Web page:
Assuming per port - only carefully.  Standard WS2811 pixels are about 55 - 60mA per node at full white.  Even at the lower figure, that is almost 9 1/2 amps which will blow the fuse on a pixie in fairly short order - and is well in excess of the rated current for the controller.  There are low power pixels available that are about half that - which only slightly exceeds the ratings for the controller and it's fuse sizes.

The general rule of thumb is 100 pixels at 12 volts and 50 pixels at 5 volts is the rough limit without power injection.  YOUR MILEAGE WILL VARY.  Depending on your pixels, you may get less, you may get more, and the limit usually has little or nothing to do with the controller.  Pixels generally come with pretty small wire.  It can only handle so much current.  The more current, the more voltage drop.

With that said, I am generally not a big fan of long strings, but it has nothing to do with power injection.  I am using power injection in a few places in my year round landscape lighting (all on 12 volt strings of less than 100 pixels), because it was needed.  I intended to put PI on my pixel tree rebuild in 2020, but lack of time and then COVID prevented me from doing so.  So I had to run my pixel tree at 30% and even at that, I could see issues near the ends of the strings (100 pixels at 5 volts) when the strings were full white.

 

The only fuse I have ever blown on a pixel controller was my matrix pixie16- that was due to me forgetting that I cut the oem black connector off and had bare wires.

I have never blown a fuse on any pixel controller while testing to see how many nodes I could connect without power loss.

The truth is all with testing. While beta testing the pixie16 I always posted the results which can be found in these forums in various threads.

A test I conducted between Halloween and Christmas that I did not post since it’s a personal test is here. Originally the test stopped at 350.  After disconnecting and reconnecting the last string did power up as seen. No color loss 450 nodes. Only because I ran out of nodes with the connectors in them.

JR

 

 

 

 

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What was the measured current when full white on that test?

 

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15 minutes ago, k6ccc said:

What was the measured current when full white on that test?

 

I don’t know. It was something I just through together because I just finished the build and always test 150 nodes. But I was also building a prop and had all of my nodes out and figured why not since the topic of “how many nodes can I light” always seems to be brought up.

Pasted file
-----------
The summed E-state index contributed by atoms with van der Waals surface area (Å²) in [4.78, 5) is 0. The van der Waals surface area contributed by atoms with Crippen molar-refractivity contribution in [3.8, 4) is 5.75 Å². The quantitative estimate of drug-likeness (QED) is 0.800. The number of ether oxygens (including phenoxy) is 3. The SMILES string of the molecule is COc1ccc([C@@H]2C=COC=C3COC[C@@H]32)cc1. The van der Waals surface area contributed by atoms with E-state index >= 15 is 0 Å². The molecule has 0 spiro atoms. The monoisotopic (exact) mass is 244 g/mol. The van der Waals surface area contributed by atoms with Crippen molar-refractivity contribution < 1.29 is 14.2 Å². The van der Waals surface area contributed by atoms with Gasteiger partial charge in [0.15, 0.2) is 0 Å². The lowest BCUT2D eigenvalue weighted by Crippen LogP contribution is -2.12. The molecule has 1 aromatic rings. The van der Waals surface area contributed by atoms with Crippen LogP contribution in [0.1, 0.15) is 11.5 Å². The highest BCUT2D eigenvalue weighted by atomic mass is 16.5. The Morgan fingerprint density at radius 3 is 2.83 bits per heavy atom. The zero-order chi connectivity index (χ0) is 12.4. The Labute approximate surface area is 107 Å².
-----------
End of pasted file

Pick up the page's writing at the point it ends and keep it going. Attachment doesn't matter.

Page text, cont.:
My reply is always the same “depends on the situation”.

The test above was 100%
 

The prop was ran at 30% because it looks better and this year I will try 20 or so%.
 

JR

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Just now, dibblejr said:

I don’t know. It was something I just through together because I just finished the build and always test 150 nodes. But I was also building a prop and had all of my nodes out and figured why not since the topic of “how many nodes can I light” always seems to be brought up.

My reply is always the same “depends on the situation”.

The test above was 100%
 

The prop was ran at 30% because it looks better and this year I will try 20 or so%.
 

JR

You show RED , which is way less than WHITE current, which is why you should not have issues. each color draws about 1/3 (the current is slightly different per color to balance the light)

My HC bullets draw 3A/50 (white).  so 100 nodes of Purple (Red+Blu) would max the  4A fuse on a Pixie.

They also tag as 120 nodes without PI 

Repeated hits of over current will weaken a fuse until it does give out.

 

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54 minutes ago, TheDucks said:

You show RED , which is way less than WHITE current, which is why you should not have issues. each color draws about 1/3 (the current is slightly different per color to balance the light)

My HC bullets draw 3A/50 (white).  so 100 nodes of Purple (Red+Blu) would max the  4A fuse on a Pixie.

They also tag as 120 nodes without PI 

Repeated hits of over current will weaken a fuse until it does give out.